It’s obvious that planting short rotational coppiced (SRC) willow in place of conventional agricultural crops increases farm diversification, but you may not have considered that biofuel plantations also provide an interesting alternative landscape and habitat type for many species of wildlife. In particular, willow provides an excellent early source of nectar and pollen for a wide range of bee species from February to May.
Some of Dr. Alison Haughton’s current work at Rothamsted Research, where she leads the Pollinator Ecology Group, involves evaluating the potential benefits of planting more biomass crops, like (SRC) willow, in the agricultural landscape. Come and hear her latest findings about how this new crop could benefit bees and learn how willow compares with the quality of forage currently provided by other commercial crops, like oilseed rape, at this year’s Essex conference.
Delicious to look at and good enough to eat, edible flowers are on the menu at this year’s conference. Did you ever wonder what goes through a bee’s brain when it experiences glowing guide stripes on the fall petals of geranium, viola or nasturtium ? Well now you have the chance to tickle your tastebuds and savour seasonal petals sprinkled on your dessert. Bon appetit.
Beekeepers have long known the benefits of housing an apiary near a stand of willow. Loved by all bees for its excellent source of early pollen and nectar and with the increase in need for biofuel, large plantations of willow may soon become commonplace in the landscape. Short rotation coppice (SRC) systems utilise high yield varieties of both poplar and willow, but it may surprise you to learn that the willow species typically chosen, is the Common Osier, or Basket Willow (Salix viminalis).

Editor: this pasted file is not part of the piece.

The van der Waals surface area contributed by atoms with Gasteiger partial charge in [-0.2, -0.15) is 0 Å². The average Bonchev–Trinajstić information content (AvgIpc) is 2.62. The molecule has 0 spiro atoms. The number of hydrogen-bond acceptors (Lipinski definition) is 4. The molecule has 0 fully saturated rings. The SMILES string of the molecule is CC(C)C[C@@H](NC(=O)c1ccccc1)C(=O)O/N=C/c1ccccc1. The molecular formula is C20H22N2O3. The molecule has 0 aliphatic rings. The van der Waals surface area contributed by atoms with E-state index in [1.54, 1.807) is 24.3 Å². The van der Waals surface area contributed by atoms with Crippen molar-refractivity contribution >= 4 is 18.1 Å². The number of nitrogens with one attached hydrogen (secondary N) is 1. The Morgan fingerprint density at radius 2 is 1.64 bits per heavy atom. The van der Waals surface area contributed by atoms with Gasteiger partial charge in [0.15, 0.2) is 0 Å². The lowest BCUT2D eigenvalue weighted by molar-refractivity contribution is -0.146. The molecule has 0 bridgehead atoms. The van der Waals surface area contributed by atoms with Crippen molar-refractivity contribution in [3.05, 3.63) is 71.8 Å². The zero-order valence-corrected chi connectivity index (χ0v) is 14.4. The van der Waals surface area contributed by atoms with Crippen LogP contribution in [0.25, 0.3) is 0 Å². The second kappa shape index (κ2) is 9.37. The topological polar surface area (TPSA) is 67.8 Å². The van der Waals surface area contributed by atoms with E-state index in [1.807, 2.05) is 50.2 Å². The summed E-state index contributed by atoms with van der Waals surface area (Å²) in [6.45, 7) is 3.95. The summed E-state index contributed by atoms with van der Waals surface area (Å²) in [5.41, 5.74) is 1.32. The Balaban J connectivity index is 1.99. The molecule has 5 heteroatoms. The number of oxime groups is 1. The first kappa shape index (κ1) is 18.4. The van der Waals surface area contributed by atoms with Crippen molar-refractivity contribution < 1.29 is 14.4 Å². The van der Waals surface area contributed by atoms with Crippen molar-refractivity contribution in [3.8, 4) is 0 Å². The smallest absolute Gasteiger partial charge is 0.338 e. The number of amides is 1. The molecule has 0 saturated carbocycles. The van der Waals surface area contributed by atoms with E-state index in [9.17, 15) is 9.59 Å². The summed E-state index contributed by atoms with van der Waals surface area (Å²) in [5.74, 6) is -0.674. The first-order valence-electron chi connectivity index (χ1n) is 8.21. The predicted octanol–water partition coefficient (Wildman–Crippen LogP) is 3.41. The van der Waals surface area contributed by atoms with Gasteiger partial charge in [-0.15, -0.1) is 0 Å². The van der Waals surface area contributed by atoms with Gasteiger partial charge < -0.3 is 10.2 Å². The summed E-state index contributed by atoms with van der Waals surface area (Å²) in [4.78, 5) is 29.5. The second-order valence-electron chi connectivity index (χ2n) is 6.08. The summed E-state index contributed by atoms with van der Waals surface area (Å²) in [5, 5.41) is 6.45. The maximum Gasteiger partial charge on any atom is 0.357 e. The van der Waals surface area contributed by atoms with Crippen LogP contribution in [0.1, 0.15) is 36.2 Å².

Designer maker, Deb Hart (Hart Willow), skilfully weaves local willow into bespoke baskets from her Braintree studio. So we were delighted when she agreed to make a small number of her stunning signature willow ‘tension trays’ especially for the Essex Conference raffle this year. Sometimes her baskets contain other common hedgerow species like elder, birch, alder and hazel for added texture and interest. However, it is the inherent beauty of colour and simplicity of form in natural willow bark, which makes these versatile, handwoven platters a stylish contribution to any table, whether empty or laden.
Make sure you buy a ticket to have the chance to win one !
In addition to crafting domestic pieces, Hart Willow also undertakes much larger scale projects for private and corporate clients, including garden bowers, living willow tunnels, in situ fencing and mazes, as well as holding traditional crafts workshops for learning groups of all ages.
For more information on commissions and workshops please contact : firstname.lastname@example.org
Best wishes are rolling in from academics and sponsors to wish us all a happy and successful conference 2013. Here are just a few:
“…My best wishes to you and your organising committee for the event. Your speakers are really ‘heavy hitters’ when it comes to delivering excellent presentations at your conference. May I wish you every success with it.”
Philip McCabe. (President, Apimondia European Commission)
“With best wishes for a successful conference.”
Sarah Jones. (Publications Manager (IBRA) International Bee Research Association)
“Looking at the web site I was very tempted to come along myself, interesting talks and the venue looks superb, very peaceful! I think that as I leave for Kiev and Apimondia the following Friday I had better stay closer to home. I hope you have a great day. Best wishes.”
Jeremy MW Owen. (Director, Vita (Europe) Ltd.)
“I wish you a fruitful event 🙂 Best regards.”
Gilles RATIA. President of Apimondia: www.apimondia.org
Why not come along to our Conference venue and sponsor’s popular Working Woodland Day on Saturday 17 August 10am-3pm.
A free family Nature Event with a wide variety of exhibitors and activities it promises to be a fun day out for all ages. Check their website for a timetable of events and demos including Suffolk Punch Horses, archery, traditional blacksmiths, chainsaw carving, wood turning, tree felling and much more.
For more information please contact: